Heading to the RV Park: How to Ensure a Comfortable Campsite
Travel season is gearing up, and many enthusiastic travelers are setting their sights on some beautiful destinations. While driving on the open road is certainly one of the most glorifying aspects of the RVing lifestyle, it’s always nice to arrive at your destination, knowing that you have the next little while to simply bask in a blissful state of deep relaxation.
No matter what part of the country you plan on journeying towards, there are bound to be many RV parks to choose from. There will certainly be some campgrounds that stick out to you based on location, amenities, reputation, etc., but part of making your stay remarkable comes down to how you plan for, setup, and personalize your campsite.
To create a comfortable area for you and your travel passengers, here are some tips to keep in mind:
Make Sure You Can Efficiently Hook Up Your RV
If comfort is what you are trying to create with your campsite, you most likely want the ability to access all of your RV’s amenities, so it’s important to make sure that the RV park in question will allow you to do so. Some campgrounds don’t offer access for rigs that use 50 amp power, and because 50 amp hookups use more electricity, even some parks that do allow 50 amp rigs will charge you more than they would for 30 amp service.
Also, you’ll need to find out if the RV park offers partial hookups, meaning they allow for electricity and water, or full hookups, which also add sewer capabilities. Most offer both, but some only offer partial.
This is all important information you’ll want to clear up when making your reservation. After all, you don’t want to travel the entire way to the campground only to find out that you can’t hook up your RV and access the features that make RVing the pleasant, comfy experience it’s designed to be.
Scout the Location For Any Possible Obstacles
If possible, take a walk throughout your campsite before you drive your RV there to see if there are any obstacles in the way, such as low-hanging branches. This will make your entrance much more of a breeze, and it will also lower the risk of damage for your RV if you clear the way first.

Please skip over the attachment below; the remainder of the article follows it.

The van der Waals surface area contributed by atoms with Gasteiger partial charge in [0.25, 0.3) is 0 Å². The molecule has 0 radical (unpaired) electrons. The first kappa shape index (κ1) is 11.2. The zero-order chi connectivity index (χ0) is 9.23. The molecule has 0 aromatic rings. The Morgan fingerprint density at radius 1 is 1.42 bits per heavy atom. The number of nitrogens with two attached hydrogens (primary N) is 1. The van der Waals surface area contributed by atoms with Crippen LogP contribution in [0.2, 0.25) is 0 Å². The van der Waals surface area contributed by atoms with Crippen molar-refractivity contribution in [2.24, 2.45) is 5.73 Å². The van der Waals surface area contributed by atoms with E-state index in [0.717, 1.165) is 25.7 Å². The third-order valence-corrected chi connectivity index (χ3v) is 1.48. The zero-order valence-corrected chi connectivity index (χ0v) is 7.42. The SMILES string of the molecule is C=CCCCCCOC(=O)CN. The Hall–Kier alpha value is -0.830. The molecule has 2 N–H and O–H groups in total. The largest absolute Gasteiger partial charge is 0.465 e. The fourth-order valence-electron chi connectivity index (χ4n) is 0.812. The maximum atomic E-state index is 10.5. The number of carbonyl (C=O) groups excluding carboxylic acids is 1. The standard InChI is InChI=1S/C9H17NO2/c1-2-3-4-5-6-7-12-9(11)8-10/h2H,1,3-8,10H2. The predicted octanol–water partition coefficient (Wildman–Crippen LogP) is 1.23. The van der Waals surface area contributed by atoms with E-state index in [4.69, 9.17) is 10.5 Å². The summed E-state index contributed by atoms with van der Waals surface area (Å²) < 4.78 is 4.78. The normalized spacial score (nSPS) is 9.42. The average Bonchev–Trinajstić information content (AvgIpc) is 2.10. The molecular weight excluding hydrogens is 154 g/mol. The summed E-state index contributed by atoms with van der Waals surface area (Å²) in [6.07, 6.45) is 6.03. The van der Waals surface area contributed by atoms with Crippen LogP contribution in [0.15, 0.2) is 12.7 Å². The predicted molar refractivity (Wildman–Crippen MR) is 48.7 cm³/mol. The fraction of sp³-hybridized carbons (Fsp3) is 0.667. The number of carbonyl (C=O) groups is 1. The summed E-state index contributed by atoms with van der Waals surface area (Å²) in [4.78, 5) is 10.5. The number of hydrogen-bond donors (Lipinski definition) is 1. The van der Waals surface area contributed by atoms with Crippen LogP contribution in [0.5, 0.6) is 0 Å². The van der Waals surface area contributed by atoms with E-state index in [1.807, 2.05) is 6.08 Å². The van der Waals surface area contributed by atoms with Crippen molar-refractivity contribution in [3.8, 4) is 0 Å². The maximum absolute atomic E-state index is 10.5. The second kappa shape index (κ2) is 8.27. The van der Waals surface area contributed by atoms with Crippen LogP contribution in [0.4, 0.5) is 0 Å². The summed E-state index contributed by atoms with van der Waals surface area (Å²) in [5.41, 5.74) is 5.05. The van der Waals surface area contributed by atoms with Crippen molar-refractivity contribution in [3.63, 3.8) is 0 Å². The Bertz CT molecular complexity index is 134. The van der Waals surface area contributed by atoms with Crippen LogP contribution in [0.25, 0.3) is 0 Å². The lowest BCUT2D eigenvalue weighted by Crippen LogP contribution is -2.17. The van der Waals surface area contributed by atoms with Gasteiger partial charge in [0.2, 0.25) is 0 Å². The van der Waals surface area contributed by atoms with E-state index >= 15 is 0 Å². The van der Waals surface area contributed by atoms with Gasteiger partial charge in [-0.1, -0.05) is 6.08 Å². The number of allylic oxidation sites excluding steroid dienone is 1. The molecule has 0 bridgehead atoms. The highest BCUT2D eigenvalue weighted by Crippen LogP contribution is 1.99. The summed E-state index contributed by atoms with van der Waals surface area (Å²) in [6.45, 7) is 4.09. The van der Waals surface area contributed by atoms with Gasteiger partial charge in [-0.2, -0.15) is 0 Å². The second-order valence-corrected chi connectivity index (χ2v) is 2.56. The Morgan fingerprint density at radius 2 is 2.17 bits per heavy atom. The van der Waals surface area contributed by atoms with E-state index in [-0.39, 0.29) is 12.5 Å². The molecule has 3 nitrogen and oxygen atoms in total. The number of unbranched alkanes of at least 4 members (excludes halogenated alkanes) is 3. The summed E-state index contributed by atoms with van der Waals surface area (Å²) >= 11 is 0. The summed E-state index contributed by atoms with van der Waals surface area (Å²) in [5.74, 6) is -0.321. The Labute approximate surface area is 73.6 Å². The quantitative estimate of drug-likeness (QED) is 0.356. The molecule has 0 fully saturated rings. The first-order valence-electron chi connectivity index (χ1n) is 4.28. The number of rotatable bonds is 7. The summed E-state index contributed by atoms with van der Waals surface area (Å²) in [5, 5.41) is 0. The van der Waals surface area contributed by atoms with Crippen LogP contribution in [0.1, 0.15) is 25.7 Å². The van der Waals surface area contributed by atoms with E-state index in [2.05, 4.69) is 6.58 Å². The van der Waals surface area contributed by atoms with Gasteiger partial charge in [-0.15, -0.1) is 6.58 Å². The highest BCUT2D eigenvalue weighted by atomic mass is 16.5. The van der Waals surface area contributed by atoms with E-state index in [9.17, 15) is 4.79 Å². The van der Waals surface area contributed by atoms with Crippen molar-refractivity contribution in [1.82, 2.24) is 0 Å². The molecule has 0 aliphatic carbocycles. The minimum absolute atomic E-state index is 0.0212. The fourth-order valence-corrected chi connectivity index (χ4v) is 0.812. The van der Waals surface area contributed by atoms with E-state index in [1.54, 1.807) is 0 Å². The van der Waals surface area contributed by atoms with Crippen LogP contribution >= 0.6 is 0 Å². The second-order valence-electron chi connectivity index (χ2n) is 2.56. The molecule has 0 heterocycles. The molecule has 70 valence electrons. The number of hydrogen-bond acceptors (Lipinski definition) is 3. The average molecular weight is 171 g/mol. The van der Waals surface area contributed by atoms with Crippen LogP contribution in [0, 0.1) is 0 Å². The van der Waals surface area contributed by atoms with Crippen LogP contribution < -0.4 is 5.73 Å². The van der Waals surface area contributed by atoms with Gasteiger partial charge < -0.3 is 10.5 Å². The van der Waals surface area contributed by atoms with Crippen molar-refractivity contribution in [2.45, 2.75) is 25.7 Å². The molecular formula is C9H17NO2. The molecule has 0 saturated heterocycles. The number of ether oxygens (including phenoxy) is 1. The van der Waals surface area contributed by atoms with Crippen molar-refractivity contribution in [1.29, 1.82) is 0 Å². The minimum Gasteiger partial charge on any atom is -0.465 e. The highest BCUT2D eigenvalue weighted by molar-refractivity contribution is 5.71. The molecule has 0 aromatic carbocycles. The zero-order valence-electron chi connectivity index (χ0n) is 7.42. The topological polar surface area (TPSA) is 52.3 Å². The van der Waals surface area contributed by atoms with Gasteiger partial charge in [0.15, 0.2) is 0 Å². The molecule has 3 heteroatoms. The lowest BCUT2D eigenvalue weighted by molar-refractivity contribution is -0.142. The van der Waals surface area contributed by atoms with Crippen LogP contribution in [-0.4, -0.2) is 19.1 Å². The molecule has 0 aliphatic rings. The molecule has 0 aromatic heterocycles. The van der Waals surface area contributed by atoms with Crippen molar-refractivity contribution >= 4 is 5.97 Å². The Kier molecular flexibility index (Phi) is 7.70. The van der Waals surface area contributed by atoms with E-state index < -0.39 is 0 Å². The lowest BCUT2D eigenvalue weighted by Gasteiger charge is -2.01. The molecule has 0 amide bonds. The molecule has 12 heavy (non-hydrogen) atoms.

If you have a large rig, it’s important to make sure the path to your campsite isn’t too narrow for you to fit comfortably. If it does appear that way, see if there is an alternate path, or ask the campground attendant if they would be willing to swap your spot out for a more convenient one.
Ensure There Is Room for Slideouts and RV Awnings
Once you clear the pathway to the campsite, it’s important to analyze the spot itself. Does it have room for you to have a bit of privacy? Can you open the slide outs?
If it’s hot outside, RV awnings often serve as a saving grace, providing much-needed relief from the sun. It’s hard to be comfortable and enjoy relaxing outdoors when the heat is overbearing, so you should make sure that there is space for you to extend your awning.
Some campsites are so close together that guests aren’t able to do this without crossing over into each other’s spots. If you want to play it safe, this is something you should call and ask about in advance when securing a campsite, as popular RV parks get booked up well in advance, meaning that there is no guarantee you could switch spots if the one that you originally book isn’t to your liking.
Create a Patio Area That’s Reasonable For Your Length of Stay
Patio furniture, awning mats, hammocks, grills, lighting, insect repellent, tables, etc. are all items that can help create a patio area perfect for lazily lounging around at your campsite. That being said, is it really worth it to pull out all the stops if you’re only going to be there for a night or two? If you’re going to spend more time setting up and tearing down than you would actually enjoying the little nest that you build, it may be helpful go for a minimalist approach. This all comes down to personal preference of course, but the point is to orchestrate your campsite set-up for maximum recreation and minimal busy work.
Triple Check Your List
This may sound like a no-brainer, but it can’t be emphasized enough. One of the most frustrating parts about any trip is realizing you left something crucial behind after you’ve finally arrived at your destination after a long day on the road. Especially if the RV park doesn’t have a c-store onsite, you don’t want to have to turn right back around to pick up the missing items.
The best preventive medicine for this annoying situation is to simply check your list multiple times. If you’re traveling with other people, have everyone do this. Also, there are many helpful RVing checklists online, such as this one, to help you get ideas on what to take with you that you may not even have thought of. The point is to make your campsite as cozy and relaxing as possible, and this starts with having all of the right gear.
Hopefully these tips give you some idea of what details to sort through to ensure your campsite is tailored for your ultimate enjoyment. It basically comes down to proper planning and thinking practically. If you take the time to do this, you should have no problem breathing deep and relaxing fully into a memorable RV vacation. Safe and happy travels!